John L. Smith of the Las Vegas Review-Journal described some of those present at the LIUNA convention: "three dozen off-duty cops, mostly from Chicago, who have worked the room as a private security force and bodyguard service for the union officials" There to guard Coia and other GEB members, these policemen and "officers from New York, Massachusetts and even San Diego, applied for and received temporary permits to carry concealed weapons." Smith also wrote, "The government accuses the union bosses of being mob guys; the accused mob guys cut a deal with the government to remain in the union by promising to root out the mob guys in said union; the cops, whose job it is to watch and arrest mob guys, instead are hired to serve and protect the so-called mob guys."

Before the nomination and election of officers, AFL-CIO President John Sweeney addressed the convention. Sweeney gave Coia such a rousing endorsement speech that the LIUNA Election Officer, Stephen Goldberg, felt compelled to award the other two candidates for general president time at the podium.

Sweeney had been warned by the Election Officer not to go too far in endorsing Coia. Goldberg even edited Sweeney's speech to cut the most fawning references, but Sweeney chose to ignore Goldberg and deliver his speech unedited. Goldberg had little choice but to try to even the balance.

When the first of the two challengers, Barney Scanlon (see "Stand-Up Guy" on page 17), began his speech, more than half the delegates walked out of the hall as though on cue.

Rank-and-File Vote

Along with electing a union president in November and December, LIUNA members will have the chance to change the way the rest of international officers on the GEB are elected. The Rank-and-File Referendum poses this question:

"Beginning in 2001, how should District Vice Presidents and Vice-Presidents-at-Large be elected:

___ by direct vote of the LIUNA membership?

___ by vote of delegates to the LIUNA convention?"

Contained within this simple choice is a very large opportunity. If the direct vote wins, top LIUNA officers will be directly elected by actual laborers, the people who pay the dues–something no other building trades union does, except for the court-supervised Teamsters.

LIUNA Election Officer Stephen Goldberg has called this"the most important election I will supervise" for the Laborers Union. Voting will be by walk-in or mail-in voting, depending on location.

When Hard Hat asked Arthur Coia what his position was on the Referendum, he answered, "I don't have a position on the Referendum. We're letting each individual member exercise his own free will and whatever he feels that he would like to be carried out." When asked by Hard Hat if he favors the rank-and-file vote in the Referendum, Bruno Caruso1s reply was, "Yes. I want the members to be involved as much as they can." He also said he favors in-person voting over mail-in.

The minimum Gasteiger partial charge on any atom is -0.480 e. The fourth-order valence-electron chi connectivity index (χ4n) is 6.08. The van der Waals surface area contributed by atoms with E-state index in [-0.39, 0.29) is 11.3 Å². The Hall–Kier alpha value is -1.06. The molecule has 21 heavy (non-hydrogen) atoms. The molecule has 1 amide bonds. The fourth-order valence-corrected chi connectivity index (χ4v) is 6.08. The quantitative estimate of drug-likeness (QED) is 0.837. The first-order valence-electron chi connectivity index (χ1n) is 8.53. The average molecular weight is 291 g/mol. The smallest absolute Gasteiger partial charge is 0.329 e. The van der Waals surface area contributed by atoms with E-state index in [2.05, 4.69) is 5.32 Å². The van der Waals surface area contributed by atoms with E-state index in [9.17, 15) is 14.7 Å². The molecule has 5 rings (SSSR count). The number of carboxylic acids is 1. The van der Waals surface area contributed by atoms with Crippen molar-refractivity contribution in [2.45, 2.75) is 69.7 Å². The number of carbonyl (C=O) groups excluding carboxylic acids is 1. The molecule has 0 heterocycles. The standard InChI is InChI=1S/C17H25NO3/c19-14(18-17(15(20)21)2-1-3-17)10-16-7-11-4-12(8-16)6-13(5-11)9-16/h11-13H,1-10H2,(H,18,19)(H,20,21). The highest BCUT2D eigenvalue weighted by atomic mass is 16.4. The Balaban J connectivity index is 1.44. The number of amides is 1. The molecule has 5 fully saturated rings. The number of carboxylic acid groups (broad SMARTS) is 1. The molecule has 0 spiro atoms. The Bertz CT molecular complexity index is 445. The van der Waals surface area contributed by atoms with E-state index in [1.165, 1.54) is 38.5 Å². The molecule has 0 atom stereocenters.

Alex Corns, one of the challengers for At-Large Vice President, has come out for expanding the Referendum to include District Council officers. Corns, along with other LIUNA members in California, has formed "Laborers for Justice and Democracy" and publishes a newsletter, The Voice of the Rank & File. They can be reached at:

Laborers for Justice and Democracy,
1601 Ocean Avenue #346,
San Francisco, CA 94112.

What Are the Odds?

Will the membership of this near-century-old union at last get to have some real democracy? Only if the federal government makes it safe for rank-and-file unionists to act openly, without fearing loss of life, limb or livelihood.

Before the convention, Hard Hat asked Coia, "Are you acting on any reports that you receive from the field that there is intimidation and coercion?" Coia replied, "I haven't received any reports from the field. If there were any reports, they would go directly to the Inspector General and he is not making me privy to that"

Will Arthur Coia face an indictment whether he wins or not? he remains a subject of investigation by both the federal government and the Inspector General. Keep an eye on upstate New York Republican prosecutors for any sudden moves.

Will the government enforce the Consent Decree if Bruno Caruso wins? It may, but the Justice Department has not yet made any moves to implement the Consent Decree. It is a good bet that Caruso, like Coia, is the subject of investigative activity.

Does the DOJ have any surprises in store for the Laborers? Despite top-level Justice Department approval of LIUNA's reform effort, among many career gang-busters at Justice, there is increasing dissatisfaction with the way the LIUNA/Mafia situation is being handled. Some say the Department is being made to look ineffective in the face of slick mob maneuvering.

"Stand-Up Guy" Award

A working laborer, running on a shoestring for the presidency of this powerful union, provided the class act of LIUNA's expensive Las Vegas convention. Barney Scanlon, a 70-year-old laborer from Local 66, Long

Island, New York, was the third candidate for General President.

He got 39 delegate votes, not enough to get on the rank-and-file election ballot for President, but enough to put a real rank-and-file laborer on the convention podium.

With the odds so clearly against him, why did Scanlon run? Scanlon told his local newspaper, Newsday, "Why is a 70-year-old man running? Because no one else will do it. The answer is the intimidation factor. If they run, they can be penalized. A young man with a mortgage, car payments and children cannot afford to put his livelihood in jeopardy."

Scanlon knows about intimidation. As a member of Local 66 from 1953 to 1973, he often opposed his local leaders. "They starved me out," Scanlon claims, by 1973. At the urging of rank-and-filers, he rejoined the local 16 years later.

Scanlon only got to Las Vegas because Stephen Goldberg, the LIUNA Election Officer, declared three of Local 66's convention delegates to be ineligible.